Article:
The place where the component parts of a structure are fabricated into members.
A summary of material required for fabricating the members shown on a particular drawing.
A bolt that is installed in the shop, as distinguished from a field bolt.
A working drawing prepared for use in the shop.
The coat of paint applied, if required, at the fabricating shop.
The lateral movement of a structure under the action of lateral loads, unsymmetrical vertical loads or unsymmetrical properties of the structure.
An unrestrained beam that is supported at both ends only.
A loaded beam or girder in which the ends are free to rotate at the points of support.
To punch one hole at a time.
The tendency to shear, or the resistance to shear, a single element or group of elements on one plane.
The term used to describe a building frame. The frame may be of steel, concrete, wood or any combination of these materials.
An illustration of a structural steel member, connection or detail made free-hand. Also, the individual illustrations of members and details presented on a shop drawing.
A beam or girder is described as skewed when its flanges are parallel to the flanges of the supporting beam/girder, but the webs are inclined to each other.
Parallel supports of timber or steel used to elevate members a convenient distance above the floor of a shop to make them more accessible.
A term used to describe the exterior wall (covering) of a building. The skin may be brick, concrete, glass, metal panels, stone or a combination of any of these materials,
A thick steel plate used as a column base or similarly. Also, a reinforced-concrete floor.
A long tubular nut having a right-handed thread in one half and a left-handed thread in the other, used for joining two threaded rods and pulling them together to tighten them.
The ratio of the effective length of a column to the radius of gyration of the column, both with respect to the same axis of bending.
A joint that transmits shear loads or shear loads in combination with tensile loads in which the bolts have been installed in accordance with Section 8.2 of the RCSC Specification for Structural Joints Using ASTM A325 or A490 Bolts, to provide a pretension in the installed bolt (clamping force on the faying surfaces), and with faying surfaces that have been prepared to provide a calculable resistance against slip.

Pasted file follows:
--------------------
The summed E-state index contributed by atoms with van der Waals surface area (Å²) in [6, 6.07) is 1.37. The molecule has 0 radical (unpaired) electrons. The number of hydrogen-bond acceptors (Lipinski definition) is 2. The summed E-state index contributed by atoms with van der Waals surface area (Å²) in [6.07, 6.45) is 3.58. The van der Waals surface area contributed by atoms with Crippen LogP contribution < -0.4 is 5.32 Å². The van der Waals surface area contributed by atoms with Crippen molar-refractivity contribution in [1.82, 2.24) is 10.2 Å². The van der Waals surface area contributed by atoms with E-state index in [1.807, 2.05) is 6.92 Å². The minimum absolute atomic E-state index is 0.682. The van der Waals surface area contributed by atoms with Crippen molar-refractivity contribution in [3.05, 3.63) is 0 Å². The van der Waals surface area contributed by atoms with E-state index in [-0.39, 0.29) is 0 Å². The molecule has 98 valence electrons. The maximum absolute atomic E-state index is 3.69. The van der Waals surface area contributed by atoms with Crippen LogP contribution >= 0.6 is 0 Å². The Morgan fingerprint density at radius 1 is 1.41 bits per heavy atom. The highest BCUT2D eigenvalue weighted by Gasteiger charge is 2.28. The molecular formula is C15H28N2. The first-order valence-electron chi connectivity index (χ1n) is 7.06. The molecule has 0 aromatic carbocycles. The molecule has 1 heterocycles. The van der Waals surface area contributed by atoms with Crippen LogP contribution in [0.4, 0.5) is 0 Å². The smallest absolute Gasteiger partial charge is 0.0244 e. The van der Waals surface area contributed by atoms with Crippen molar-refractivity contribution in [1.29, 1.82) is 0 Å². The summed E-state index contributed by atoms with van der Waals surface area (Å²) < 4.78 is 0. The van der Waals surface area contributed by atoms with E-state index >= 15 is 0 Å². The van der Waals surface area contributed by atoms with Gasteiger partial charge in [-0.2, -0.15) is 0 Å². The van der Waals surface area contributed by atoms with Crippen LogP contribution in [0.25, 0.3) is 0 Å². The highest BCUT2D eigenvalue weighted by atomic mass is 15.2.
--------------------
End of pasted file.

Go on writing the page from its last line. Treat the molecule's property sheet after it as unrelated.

The bevel or inclination of one line with reference to another. It is measured by the tangent of the angle of inclination expressed in inches and fractions to a base of one foot.
A beam or girder is described as sloped if its web is perpendicular to the web of the supporting member, but its flanges are not perpendicular to this face.
A weld made in and filling a slot in one of the parts connected.
An elongated hole with semicircular ends and parallel sides. May be either short slots or long slots as defined by the AISC Manual of Steel Constrution.
A joint in which the bolts have been installed in accordance with Section 8.1 of the RCSC Specification for Structural Joints Using ASTM A325 or A490 Bolts. The snug-tightened condition is the tightness that is attained with a few impacts of an impact wrench or the full effort of an ironworker using an ordinary spud wrench to bring the plies into firm contact.
Snug tightened joint
The distance between the supports of a beam, girder, truss, etc.